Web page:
Tales of Love and Disaster
A British writer's original fiction
By Tanya Stanciu

From Gadfly March 1999


When it comes to describing Pauline Melville's writing, broad categories like "postcolonial" and "magical realism" spring to mind. But keep away from these labels. They're too restrictive to encompass her highly unusual prose. After all, what really matters isn't a label but the reading experience, and it's far more accurate simply to say that a newcomer to Melville will be a traveler of sorts, experiencing an alien land.

Today a Londoner, Melville grew up across the ocean, in Guyana, just north of the Equator in South America, where she was raised by a British mother and a father of mixed-race descent. If you don't know anything about Guyana, a former British colony which didn't become independent until 1966, names like Georgetown, the Essequibo, the Demerara and the Rupununi and references to flora and fauna won't help place the events of her stories. But geographical illiteracy won't stop readers from turning the pages.

Melville makes many of her stories deliberately vague in setting; she conceals information so that the plot unfolds slowly, suspensefully. Her carefully crafted, gradually unwinding plots challenge us to figure out the "real story" for ourselves. For example, "You Left the Door Open," from Shape Shifter (published in 1990), is a chilling story about a woman who experiences a terrifying encounter with an intruder in her home and afterwards wonders if, psychologically, she somehow invited the malevolent stranger in.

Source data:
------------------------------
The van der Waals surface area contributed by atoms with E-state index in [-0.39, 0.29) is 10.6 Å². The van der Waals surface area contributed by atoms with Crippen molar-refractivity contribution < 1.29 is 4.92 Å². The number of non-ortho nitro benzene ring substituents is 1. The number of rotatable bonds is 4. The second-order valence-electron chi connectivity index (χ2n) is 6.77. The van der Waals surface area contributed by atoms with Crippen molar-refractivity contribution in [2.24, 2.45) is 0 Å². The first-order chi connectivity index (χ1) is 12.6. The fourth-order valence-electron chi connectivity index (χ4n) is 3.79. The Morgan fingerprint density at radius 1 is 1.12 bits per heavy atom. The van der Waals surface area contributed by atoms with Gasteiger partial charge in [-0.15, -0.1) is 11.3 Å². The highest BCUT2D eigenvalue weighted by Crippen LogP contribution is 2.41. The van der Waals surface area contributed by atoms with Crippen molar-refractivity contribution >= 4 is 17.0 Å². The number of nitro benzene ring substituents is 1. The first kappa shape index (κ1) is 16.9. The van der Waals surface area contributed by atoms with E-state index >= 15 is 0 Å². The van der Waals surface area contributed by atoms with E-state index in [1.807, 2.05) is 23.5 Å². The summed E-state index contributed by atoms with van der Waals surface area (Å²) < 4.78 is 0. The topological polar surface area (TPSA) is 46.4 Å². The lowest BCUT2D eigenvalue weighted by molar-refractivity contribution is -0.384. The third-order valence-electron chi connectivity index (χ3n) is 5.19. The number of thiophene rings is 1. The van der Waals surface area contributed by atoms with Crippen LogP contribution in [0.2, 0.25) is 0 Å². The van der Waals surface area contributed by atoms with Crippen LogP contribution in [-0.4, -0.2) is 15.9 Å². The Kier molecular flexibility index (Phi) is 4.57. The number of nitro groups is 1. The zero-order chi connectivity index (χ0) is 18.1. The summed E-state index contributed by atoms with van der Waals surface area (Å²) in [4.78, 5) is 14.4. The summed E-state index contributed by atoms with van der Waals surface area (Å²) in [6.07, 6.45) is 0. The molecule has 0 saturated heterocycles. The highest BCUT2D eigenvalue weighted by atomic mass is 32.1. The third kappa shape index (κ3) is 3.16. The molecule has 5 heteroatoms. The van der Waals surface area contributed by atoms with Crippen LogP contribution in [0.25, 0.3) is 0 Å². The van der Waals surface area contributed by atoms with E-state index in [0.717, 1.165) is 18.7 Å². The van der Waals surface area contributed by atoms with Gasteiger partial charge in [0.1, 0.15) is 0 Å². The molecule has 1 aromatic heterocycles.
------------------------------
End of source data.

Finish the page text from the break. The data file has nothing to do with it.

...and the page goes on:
Much of Melville's writing is inspired by the people and events she observed while growing up in Guyana, a former British colony which didn't become independent until 1966. As a little girl and a teenager, Melville witnessed the complicated social problems of a nation locked in a desperate struggle to modernize and overcome its imperialist past. Today, an astounding number of cultures coexist in the region, in varying degrees of amicability, from European to Amerindian and African to East Indian, and the Guyanese have dealt with poverty, pollution and shortages of basic commodities, including electrical power.

Melville has been a comedian, a cigarette girl, a teacher and an actress. She's worn many hats, but her most significant contribution to the public is her fiction. Two short-story collections and a novel have shown her to have a strong and confident voice and the keen eye of a satirist. Her first volume, the short-story collection Shape Shifter, won three major literary awards in Britain, and in 1997 her novel, The Ventriloquist's Tale, won the prestigious Whitbread First Novel Award. Now, with Bloomsbury's publication of the novel and a third book, another short-story collection, The Migration of Ghosts (published in 1998), in the United States, American readers can enjoy her direct yet lyrical writing.

You might be halfway through The Migration of Ghosts before you appreciate just how clever it is, for each tale is a slyly disguised ghost story. Some of the ghosts are real people who live shadowy lives: a dying woman, an anorexic, an escaped prison inmate who haunts a wealthy family. Some are more conventional: the dead people honored at a funeral ceremony in the final story, "English Table Wuk," or the two different kinds of spirits that stand between a husband and wife in the title story.